While Marans acknowledges it is too early to see how AIPAC will act in general elections, the focus so far is primarily upon “left-leaning Democrats who are already a thorn in their side, or they believe could be. They are determined to halt, if not roll back, the gains that this faction has made since 2018.”
Pro-Israel organizations are increasingly shirking mere lobbying tactics and throwing big money into the attempt to stop young, progressive Democratic candidates from winning seats, as these new voices may push back against the US government’s “special relationship” with Israel.
Over the past two years, pro-Israel organizations in the US have had to contend with the political threat of increasingly prominent conversations about racial justice being linked to the Israeli state’s structural denial of Palestinian rights. As a result, in the shift from lobbying alone to strategically backing candidates, pro-Israel PACs are also, at times, practicing a careful strategy of identity politics that seeks out pro-Israel candidates from generally marginalized backgrounds and identities who might even support other progressive causes. This was the strategy for DMFI-PAC and two former AIPAC presidents (Amy Friedkin and Mort Fridman) donating to support Georgette Gómez in San Diego in 2020 as opposed to her opponent, current Congresswoman (and heiress) Sara Jacobs. Jacobs is far from anti-Zionist, but backing Gómez allowed for pro-Israel individuals and organizations to brand support for Israel as being coherent with generally progressive politics and causes.
This also seems to be the operative strategy by which Urban Empowerment Action PAC is pledging “upwards of $1,000,000” to support Janice Winfrey, the current opponent of Palestinian American Congresswoman Rashida Tlaib in her August primary. Winfrey pointedly rehashes baseless yet defamatory pro-Israel talking points in criticizing Congresswoman Tlaib’s advocacy for Palestinian rights.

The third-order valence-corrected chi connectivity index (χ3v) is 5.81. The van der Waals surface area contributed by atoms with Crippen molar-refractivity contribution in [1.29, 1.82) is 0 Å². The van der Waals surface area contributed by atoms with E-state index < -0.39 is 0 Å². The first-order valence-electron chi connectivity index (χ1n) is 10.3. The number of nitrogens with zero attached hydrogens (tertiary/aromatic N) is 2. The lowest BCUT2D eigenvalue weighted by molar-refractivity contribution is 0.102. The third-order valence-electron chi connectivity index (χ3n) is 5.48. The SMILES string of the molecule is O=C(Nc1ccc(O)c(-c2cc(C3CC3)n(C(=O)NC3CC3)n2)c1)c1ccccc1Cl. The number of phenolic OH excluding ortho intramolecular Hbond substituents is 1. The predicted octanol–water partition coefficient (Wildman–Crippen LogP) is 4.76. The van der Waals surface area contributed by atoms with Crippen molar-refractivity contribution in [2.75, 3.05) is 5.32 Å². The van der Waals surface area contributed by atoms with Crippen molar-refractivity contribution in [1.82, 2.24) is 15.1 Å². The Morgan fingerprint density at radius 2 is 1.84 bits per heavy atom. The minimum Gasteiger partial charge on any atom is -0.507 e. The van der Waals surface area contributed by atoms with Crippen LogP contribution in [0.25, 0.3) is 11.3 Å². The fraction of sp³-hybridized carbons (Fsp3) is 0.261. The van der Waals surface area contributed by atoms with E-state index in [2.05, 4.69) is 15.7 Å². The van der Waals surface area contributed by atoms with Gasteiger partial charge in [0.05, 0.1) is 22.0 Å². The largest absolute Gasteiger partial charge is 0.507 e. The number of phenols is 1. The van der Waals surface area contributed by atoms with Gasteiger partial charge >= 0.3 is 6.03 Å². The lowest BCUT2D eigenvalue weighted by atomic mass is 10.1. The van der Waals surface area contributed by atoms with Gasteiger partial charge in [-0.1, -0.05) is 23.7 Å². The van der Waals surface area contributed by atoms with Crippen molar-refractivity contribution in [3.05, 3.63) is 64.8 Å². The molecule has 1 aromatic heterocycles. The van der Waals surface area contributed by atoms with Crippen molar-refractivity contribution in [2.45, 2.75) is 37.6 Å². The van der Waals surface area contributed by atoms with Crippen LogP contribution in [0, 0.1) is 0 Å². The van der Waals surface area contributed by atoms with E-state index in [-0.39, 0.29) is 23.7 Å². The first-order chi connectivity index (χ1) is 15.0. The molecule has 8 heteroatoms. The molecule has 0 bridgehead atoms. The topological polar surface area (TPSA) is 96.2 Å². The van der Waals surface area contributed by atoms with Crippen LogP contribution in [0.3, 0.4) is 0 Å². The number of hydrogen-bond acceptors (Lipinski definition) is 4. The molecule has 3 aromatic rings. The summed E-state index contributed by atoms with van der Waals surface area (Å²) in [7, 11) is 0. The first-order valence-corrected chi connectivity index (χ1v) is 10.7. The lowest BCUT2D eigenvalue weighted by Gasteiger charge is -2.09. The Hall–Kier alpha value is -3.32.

Of course, this tendency is not rigid: on Tuesday, June 28, 2022, Justice Democrats-backed incumbent Marie Newman, candidate for Illinois’ 3rd Congressional district, lost to Rep. Sean Casten. Democratic Majority for Israel paid for advertising opposing Newman, and after his victory, Sean Casten returned nearly $50,000.00 in contributions from Pro-Israel America PAC (which has close ties with AIPAC), possibly because the PAC took issue with Casten’s participation in a delegation led by the liberal Zionist organization J Street (the two organizations are often at odds). If this is indeed the case, both the donations and the return of the funds suggest that pro-Israel PACs are content with using cash not only to stack political institutions with Zionist candidates, but that these PACs expect their funds to be rewarded by a rigid pattern of political conduct—a pattern that is not only highly unethical, but potentially illegal to boot.
It is too early to tell precisely what political impact the shift of strategy from lobbying to direct political funding and backing will have on US policy. What is clear is that the strategy behind this shift is formidable. As such, it will require careful analysis and forceful counter-responses from supporters of Palestinian rights.